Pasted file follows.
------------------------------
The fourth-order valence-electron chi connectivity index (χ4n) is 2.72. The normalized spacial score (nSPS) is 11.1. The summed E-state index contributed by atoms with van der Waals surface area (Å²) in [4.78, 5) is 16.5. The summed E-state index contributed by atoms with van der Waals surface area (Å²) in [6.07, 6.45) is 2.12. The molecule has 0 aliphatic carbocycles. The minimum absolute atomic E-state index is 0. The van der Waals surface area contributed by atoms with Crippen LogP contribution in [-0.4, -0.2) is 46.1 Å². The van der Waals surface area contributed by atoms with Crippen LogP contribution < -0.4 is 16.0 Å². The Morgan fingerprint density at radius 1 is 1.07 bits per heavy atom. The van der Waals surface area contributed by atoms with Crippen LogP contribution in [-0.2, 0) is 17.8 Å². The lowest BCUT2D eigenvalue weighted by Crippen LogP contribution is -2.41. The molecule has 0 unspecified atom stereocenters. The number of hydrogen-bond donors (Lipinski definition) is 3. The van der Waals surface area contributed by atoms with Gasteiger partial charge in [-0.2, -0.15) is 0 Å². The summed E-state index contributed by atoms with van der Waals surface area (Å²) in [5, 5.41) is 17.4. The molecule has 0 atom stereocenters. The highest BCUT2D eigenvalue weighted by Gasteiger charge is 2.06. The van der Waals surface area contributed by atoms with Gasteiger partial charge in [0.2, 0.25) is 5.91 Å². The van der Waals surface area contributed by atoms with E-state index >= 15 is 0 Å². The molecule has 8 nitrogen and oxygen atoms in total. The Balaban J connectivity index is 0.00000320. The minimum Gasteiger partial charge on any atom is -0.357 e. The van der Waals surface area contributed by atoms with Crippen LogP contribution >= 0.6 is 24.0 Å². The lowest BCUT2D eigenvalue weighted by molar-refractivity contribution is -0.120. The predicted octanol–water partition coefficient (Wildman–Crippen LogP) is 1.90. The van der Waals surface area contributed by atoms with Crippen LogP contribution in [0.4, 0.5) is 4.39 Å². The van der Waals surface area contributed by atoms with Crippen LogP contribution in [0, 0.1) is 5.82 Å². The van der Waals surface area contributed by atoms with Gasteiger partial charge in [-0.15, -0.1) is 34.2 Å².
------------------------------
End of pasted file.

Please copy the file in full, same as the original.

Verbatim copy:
The fourth-order valence-electron chi connectivity index (χ4n) is 2.72. The normalized spacial score (nSPS) is 11.1. The summed E-state index contributed by atoms with van der Waals surface area (Å²) in [4.78, 5) is 16.5. The summed E-state index contributed by atoms with van der Waals surface area (Å²) in [6.07, 6.45) is 2.12. The molecule has 0 aliphatic carbocycles. The minimum absolute atomic E-state index is 0. The van der Waals surface area contributed by atoms with Crippen LogP contribution in [-0.4, -0.2) is 46.1 Å². The van der Waals surface area contributed by atoms with Crippen LogP contribution < -0.4 is 16.0 Å². The Morgan fingerprint density at radius 1 is 1.07 bits per heavy atom. The van der Waals surface area contributed by atoms with Crippen LogP contribution in [-0.2, 0) is 17.8 Å². The lowest BCUT2D eigenvalue weighted by Crippen LogP contribution is -2.41. The molecule has 0 unspecified atom stereocenters. The number of hydrogen-bond donors (Lipinski definition) is 3. The van der Waals surface area contributed by atoms with Gasteiger partial charge in [-0.2, -0.15) is 0 Å². The summed E-state index contributed by atoms with van der Waals surface area (Å²) in [5, 5.41) is 17.4. The molecule has 0 atom stereocenters. The highest BCUT2D eigenvalue weighted by Gasteiger charge is 2.06. The van der Waals surface area contributed by atoms with Gasteiger partial charge in [0.2, 0.25) is 5.91 Å². The van der Waals surface area contributed by atoms with E-state index >= 15 is 0 Å². The molecule has 8 nitrogen and oxygen atoms in total. The Balaban J connectivity index is 0.00000320. The minimum Gasteiger partial charge on any atom is -0.357 e. The van der Waals surface area contributed by atoms with Crippen LogP contribution >= 0.6 is 24.0 Å². The lowest BCUT2D eigenvalue weighted by molar-refractivity contribution is -0.120. The predicted octanol–water partition coefficient (Wildman–Crippen LogP) is 1.90. The van der Waals surface area contributed by atoms with Crippen LogP contribution in [0.4, 0.5) is 4.39 Å². The van der Waals surface area contributed by atoms with Crippen LogP contribution in [0, 0.1) is 5.82 Å². The van der Waals surface area contributed by atoms with Gasteiger partial charge in [-0.15, -0.1) is 34.2 Å².